Kang J, Hur H, Min BS, Kim NK, Lee KY. Prognostic impact of inferior mesenteric artery lymph node metastasis in colorectal cancer. Ann Surg Oncol. 2011;18:704–710.

Goh N, Fong SS, How KY, Wong KY, Loong TH, Tay GT. Apical lymph node dissection of the inferior mesenteric artery. Colorectal Dis. 2016;18(6):O206-9.

Rosen RC, Cappelleri JC, Smith MD, Lipsky J, Pena BM. Development and evaluation of an abridged, 5-item version of the international index of erectile function (IIEF-5) as a diagnostic tool for erectile dysfunction. Inter J Impotence Res. 1999;11(6):319.

Avery K, Donovan J, Peters TJ, Shaw C, Gotoh M, Abrams P. ICIQ: a brief and robust measure for evaluating the symptoms and impact of urinary incontinence. Neurourol Urodynamics: Off J Inter Continence Soc. 2004;23(4):322-30.

Jones LA. The use of validated questionnaires to assess female sexual dysfunction. World J Urol. 2002;20(2):89-92.

Lange MM, Buunen M, Van de velde CJ, Lange JF. Level of arterial ligation in rectal cancer surgery: low tie preferred over high tie: a review. Dis Colon Rectum. 2008;51(7):1139-45.

Alici A, Kement M, Gezen C, Akın T, Vural S, Okkabaz N, et al. Apical lymph nodes at the root of the inferior mesenteric artery in distal colorectal cancer: an analysis of the risk of tumor involvement and the impact of high ligation on anastomotic integrity. Tech Coloproctol. 2010;14(1):1-8.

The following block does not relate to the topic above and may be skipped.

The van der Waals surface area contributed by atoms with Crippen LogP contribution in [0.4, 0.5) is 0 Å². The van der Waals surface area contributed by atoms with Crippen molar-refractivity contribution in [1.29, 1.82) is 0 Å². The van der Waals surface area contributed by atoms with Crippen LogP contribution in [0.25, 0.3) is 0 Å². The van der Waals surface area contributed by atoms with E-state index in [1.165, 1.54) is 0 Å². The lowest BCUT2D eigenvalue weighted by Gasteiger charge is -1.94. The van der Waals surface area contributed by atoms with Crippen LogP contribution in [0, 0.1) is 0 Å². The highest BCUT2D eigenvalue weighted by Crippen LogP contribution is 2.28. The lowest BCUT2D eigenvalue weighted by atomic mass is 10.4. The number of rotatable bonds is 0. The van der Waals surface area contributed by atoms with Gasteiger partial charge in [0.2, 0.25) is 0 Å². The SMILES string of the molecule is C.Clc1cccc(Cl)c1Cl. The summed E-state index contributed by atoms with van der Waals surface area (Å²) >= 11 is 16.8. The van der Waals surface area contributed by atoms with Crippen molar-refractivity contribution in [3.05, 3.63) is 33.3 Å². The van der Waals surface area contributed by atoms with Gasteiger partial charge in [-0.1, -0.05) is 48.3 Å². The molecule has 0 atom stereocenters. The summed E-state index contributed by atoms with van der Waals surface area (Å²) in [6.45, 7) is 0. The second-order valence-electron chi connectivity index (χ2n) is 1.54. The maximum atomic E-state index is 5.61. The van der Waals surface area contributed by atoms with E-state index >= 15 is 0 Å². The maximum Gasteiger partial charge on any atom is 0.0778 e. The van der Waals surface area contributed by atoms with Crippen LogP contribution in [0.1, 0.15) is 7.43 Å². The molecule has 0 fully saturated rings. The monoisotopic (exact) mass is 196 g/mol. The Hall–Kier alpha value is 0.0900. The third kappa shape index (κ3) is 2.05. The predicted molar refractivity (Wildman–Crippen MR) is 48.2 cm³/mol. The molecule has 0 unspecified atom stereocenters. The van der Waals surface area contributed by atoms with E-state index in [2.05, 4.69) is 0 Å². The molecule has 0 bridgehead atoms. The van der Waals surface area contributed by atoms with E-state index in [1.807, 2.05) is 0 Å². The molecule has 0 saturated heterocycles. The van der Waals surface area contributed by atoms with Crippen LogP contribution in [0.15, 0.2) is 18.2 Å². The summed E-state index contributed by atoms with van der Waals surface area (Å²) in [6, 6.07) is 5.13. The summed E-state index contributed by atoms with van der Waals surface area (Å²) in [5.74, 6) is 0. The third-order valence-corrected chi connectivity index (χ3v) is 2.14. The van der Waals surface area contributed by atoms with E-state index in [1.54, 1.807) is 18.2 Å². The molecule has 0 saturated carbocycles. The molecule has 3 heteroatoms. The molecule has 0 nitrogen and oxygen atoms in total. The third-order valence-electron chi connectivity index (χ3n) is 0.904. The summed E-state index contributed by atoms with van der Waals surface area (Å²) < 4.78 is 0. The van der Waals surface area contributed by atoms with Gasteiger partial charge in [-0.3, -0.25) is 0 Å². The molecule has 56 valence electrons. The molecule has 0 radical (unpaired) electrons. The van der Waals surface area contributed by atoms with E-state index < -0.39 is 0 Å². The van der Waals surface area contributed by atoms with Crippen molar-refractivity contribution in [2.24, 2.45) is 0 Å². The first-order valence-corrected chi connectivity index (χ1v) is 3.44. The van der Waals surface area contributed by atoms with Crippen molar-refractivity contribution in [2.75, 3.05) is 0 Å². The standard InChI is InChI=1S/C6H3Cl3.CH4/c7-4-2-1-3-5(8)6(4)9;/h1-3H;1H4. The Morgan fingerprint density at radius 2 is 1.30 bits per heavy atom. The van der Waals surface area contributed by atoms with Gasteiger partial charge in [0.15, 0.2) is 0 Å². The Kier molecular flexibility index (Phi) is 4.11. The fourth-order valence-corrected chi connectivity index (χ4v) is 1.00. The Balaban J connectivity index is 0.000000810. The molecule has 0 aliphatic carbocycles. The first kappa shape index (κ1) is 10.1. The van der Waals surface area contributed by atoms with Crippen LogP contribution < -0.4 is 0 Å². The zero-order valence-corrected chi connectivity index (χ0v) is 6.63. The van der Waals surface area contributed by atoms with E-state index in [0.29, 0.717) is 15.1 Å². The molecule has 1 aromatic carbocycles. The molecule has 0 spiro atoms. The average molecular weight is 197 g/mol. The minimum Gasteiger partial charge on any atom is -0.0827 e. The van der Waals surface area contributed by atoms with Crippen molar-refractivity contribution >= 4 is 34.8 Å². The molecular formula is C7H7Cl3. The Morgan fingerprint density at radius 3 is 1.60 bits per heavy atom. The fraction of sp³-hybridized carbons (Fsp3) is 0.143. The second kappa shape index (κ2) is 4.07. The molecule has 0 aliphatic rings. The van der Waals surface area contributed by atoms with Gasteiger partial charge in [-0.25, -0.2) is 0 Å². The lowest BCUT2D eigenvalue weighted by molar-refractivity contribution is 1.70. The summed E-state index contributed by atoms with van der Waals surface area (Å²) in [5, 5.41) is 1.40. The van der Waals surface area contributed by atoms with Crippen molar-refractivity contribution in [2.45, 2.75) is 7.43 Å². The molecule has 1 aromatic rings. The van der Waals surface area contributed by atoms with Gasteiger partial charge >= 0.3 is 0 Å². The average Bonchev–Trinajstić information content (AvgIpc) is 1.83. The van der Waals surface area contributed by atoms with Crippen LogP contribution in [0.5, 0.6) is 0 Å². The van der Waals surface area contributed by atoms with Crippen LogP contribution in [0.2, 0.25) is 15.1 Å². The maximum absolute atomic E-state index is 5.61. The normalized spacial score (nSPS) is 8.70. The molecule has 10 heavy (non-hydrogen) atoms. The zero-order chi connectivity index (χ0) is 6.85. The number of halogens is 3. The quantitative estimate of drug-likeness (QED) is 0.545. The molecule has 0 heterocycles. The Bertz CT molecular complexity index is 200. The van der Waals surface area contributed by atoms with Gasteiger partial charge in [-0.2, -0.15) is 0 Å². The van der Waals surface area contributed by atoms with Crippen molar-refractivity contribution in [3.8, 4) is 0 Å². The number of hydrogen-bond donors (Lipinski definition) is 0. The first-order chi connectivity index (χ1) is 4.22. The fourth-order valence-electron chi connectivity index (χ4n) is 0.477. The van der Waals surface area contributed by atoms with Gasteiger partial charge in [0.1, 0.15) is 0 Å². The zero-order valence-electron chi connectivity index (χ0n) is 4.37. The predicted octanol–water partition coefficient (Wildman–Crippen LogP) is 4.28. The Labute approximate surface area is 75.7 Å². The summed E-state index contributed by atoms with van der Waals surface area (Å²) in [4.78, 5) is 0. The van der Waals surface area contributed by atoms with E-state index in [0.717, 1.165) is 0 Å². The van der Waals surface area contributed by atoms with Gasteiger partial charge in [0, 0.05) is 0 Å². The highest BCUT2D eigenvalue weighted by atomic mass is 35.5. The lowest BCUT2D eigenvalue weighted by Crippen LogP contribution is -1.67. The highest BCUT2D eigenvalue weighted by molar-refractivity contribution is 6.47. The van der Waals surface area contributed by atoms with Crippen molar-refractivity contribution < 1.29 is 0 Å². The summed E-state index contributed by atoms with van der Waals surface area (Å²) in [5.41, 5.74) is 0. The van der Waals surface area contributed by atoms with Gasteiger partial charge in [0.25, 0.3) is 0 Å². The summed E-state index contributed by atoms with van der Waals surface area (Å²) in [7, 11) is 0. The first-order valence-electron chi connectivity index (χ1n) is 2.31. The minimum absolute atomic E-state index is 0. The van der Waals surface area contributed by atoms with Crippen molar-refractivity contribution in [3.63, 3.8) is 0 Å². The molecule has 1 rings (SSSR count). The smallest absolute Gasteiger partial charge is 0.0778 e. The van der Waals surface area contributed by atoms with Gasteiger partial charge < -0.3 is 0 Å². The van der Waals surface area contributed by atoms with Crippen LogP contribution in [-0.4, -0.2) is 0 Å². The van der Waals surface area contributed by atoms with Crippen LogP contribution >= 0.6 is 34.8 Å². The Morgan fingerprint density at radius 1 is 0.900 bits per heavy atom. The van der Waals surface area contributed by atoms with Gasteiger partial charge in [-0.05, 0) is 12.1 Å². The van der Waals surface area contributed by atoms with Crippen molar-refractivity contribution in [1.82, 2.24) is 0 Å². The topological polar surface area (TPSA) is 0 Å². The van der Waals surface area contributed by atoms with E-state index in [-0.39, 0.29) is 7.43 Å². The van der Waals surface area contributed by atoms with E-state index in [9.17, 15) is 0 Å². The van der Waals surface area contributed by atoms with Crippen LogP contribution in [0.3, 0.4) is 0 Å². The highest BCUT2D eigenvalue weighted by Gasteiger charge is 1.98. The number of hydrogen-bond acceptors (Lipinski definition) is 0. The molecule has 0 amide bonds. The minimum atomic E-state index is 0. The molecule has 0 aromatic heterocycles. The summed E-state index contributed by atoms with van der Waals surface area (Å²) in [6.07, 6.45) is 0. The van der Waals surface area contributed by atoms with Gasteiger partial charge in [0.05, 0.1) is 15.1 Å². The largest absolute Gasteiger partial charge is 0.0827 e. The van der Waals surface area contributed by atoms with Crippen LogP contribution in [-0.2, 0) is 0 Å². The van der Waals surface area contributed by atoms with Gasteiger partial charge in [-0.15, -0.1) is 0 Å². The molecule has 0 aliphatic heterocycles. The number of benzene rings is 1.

Pezim ME, Nicholls RJ. Survival after high or low ligation of the inferior mesenteric artery during curative surgery for rectal cancer. Ann Surg. 1984;200(6):729.

Chin CC, Yeh CY, Tang R, Changchien CR, Huang WS, Wang JY. The oncologic benefit of high ligation of the inferior mesenteric artery in the surgical treatment of rectal or sigmoid colon cancer. Inter J Colorectal Dis. 2008;23(8):783-8.

Hida JI, Okuno K. High ligation of the inferior mesenteric artery in rectal cancer surgery. Surg Today. 2013;43(1):8-19.

Palma RT, Waisberg J, Bromberg SH, Simao AB, Godoy AC. Micrometastasis in regional lymph nodes of extirpated colorectal carcinoma: immunohistochemical study using anti‐cytokeratin antibodies AE1/AE3. Colorectal Dis. 2003;5(2):164-8.

Seike K, Koda K, Saito N, Oda K, Kosugi C, Shimizu K, et al. Laser Doppler assessment of the influence of division at the root of the inferior mesenteric artery on anastomotic blood flow in rectosigmoid cancer surgery. Inter J Colorectal Dis. 2007;22(6):689-97.

Dworkin MJ, Allen-Mersh TG. Effect of inferior mesenteric artery ligation on blood flow in the marginal artery-dependent sigmoid colon. J Am Coll Surg. 1996;183(4):357-60.

Nano M, Dal Corso H, Ferronato M, Solej M, Hornung JP, Dei Poli M. Ligation of the inferior mesenteric artery in the surgery of rectal cancer: anatomical considerations. Digestive Surg. 2004;21(2):123-7.

Kim NK, Aahn TW, Park JK, Lee KY, Lee WH, Sohn SK, et al. Assessment of sexual and voiding function after total mesorectal excision with pelvic autonomic nerve preservation in males with rectal cancer. Dis Colon Rectum. 2002;45(9):1178-85.

Havenga K, De Ruiter MC, Enker WE, Welvaart K. Anatomical basis of autonomic nerve‐preserving total mesorectal excision for rectal cancer. Brit J Surg. 1996;83(3):384-8.